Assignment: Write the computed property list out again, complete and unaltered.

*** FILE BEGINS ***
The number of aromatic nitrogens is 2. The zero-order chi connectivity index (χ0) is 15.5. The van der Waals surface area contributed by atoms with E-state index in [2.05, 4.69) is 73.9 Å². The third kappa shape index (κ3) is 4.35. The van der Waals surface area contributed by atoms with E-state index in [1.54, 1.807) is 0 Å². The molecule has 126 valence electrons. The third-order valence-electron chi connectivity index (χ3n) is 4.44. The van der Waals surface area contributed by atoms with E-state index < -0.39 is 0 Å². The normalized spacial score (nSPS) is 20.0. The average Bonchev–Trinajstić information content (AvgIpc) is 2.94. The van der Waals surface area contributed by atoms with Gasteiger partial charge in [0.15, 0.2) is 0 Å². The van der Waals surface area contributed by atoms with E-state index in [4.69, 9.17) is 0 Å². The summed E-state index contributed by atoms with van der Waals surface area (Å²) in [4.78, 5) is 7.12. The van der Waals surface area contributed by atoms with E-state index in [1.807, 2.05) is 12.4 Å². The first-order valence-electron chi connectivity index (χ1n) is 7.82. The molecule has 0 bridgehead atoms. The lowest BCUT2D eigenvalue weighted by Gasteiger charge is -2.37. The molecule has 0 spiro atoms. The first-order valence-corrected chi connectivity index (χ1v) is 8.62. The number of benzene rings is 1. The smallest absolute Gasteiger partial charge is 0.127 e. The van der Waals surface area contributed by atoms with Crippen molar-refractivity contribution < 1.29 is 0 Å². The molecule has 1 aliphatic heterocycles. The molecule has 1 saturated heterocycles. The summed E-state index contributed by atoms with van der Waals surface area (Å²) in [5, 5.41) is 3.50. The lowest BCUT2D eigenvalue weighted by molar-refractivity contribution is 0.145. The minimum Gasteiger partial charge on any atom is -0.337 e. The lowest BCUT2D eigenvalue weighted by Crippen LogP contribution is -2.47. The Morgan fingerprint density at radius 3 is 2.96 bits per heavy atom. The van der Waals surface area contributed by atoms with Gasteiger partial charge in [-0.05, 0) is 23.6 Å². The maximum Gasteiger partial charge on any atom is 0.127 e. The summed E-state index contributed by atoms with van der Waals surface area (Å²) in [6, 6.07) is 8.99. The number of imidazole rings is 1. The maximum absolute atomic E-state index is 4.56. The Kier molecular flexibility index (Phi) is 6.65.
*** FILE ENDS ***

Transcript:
The number of aromatic nitrogens is 2. The zero-order chi connectivity index (χ0) is 15.5. The van der Waals surface area contributed by atoms with E-state index in [2.05, 4.69) is 73.9 Å². The third kappa shape index (κ3) is 4.35. The van der Waals surface area contributed by atoms with E-state index in [1.54, 1.807) is 0 Å². The molecule has 126 valence electrons. The third-order valence-electron chi connectivity index (χ3n) is 4.44. The van der Waals surface area contributed by atoms with E-state index < -0.39 is 0 Å². The normalized spacial score (nSPS) is 20.0. The average Bonchev–Trinajstić information content (AvgIpc) is 2.94. The van der Waals surface area contributed by atoms with Gasteiger partial charge in [0.15, 0.2) is 0 Å². The van der Waals surface area contributed by atoms with E-state index in [4.69, 9.17) is 0 Å². The summed E-state index contributed by atoms with van der Waals surface area (Å²) in [4.78, 5) is 7.12. The van der Waals surface area contributed by atoms with E-state index in [1.807, 2.05) is 12.4 Å². The first-order valence-electron chi connectivity index (χ1n) is 7.82. The molecule has 0 bridgehead atoms. The lowest BCUT2D eigenvalue weighted by Gasteiger charge is -2.37. The molecule has 0 spiro atoms. The first-order valence-corrected chi connectivity index (χ1v) is 8.62. The number of benzene rings is 1. The smallest absolute Gasteiger partial charge is 0.127 e. The van der Waals surface area contributed by atoms with Crippen molar-refractivity contribution < 1.29 is 0 Å². The molecule has 1 aliphatic heterocycles. The molecule has 1 saturated heterocycles. The summed E-state index contributed by atoms with van der Waals surface area (Å²) in [5, 5.41) is 3.50. The lowest BCUT2D eigenvalue weighted by molar-refractivity contribution is 0.145. The minimum Gasteiger partial charge on any atom is -0.337 e. The lowest BCUT2D eigenvalue weighted by Crippen LogP contribution is -2.47. The Morgan fingerprint density at radius 3 is 2.96 bits per heavy atom. The van der Waals surface area contributed by atoms with Gasteiger partial charge in [-0.05, 0) is 23.6 Å². The maximum Gasteiger partial charge on any atom is 0.127 e. The summed E-state index contributed by atoms with van der Waals surface area (Å²) in [6, 6.07) is 8.99. The number of imidazole rings is 1. The maximum absolute atomic E-state index is 4.56. The Kier molecular flexibility index (Phi) is 6.65.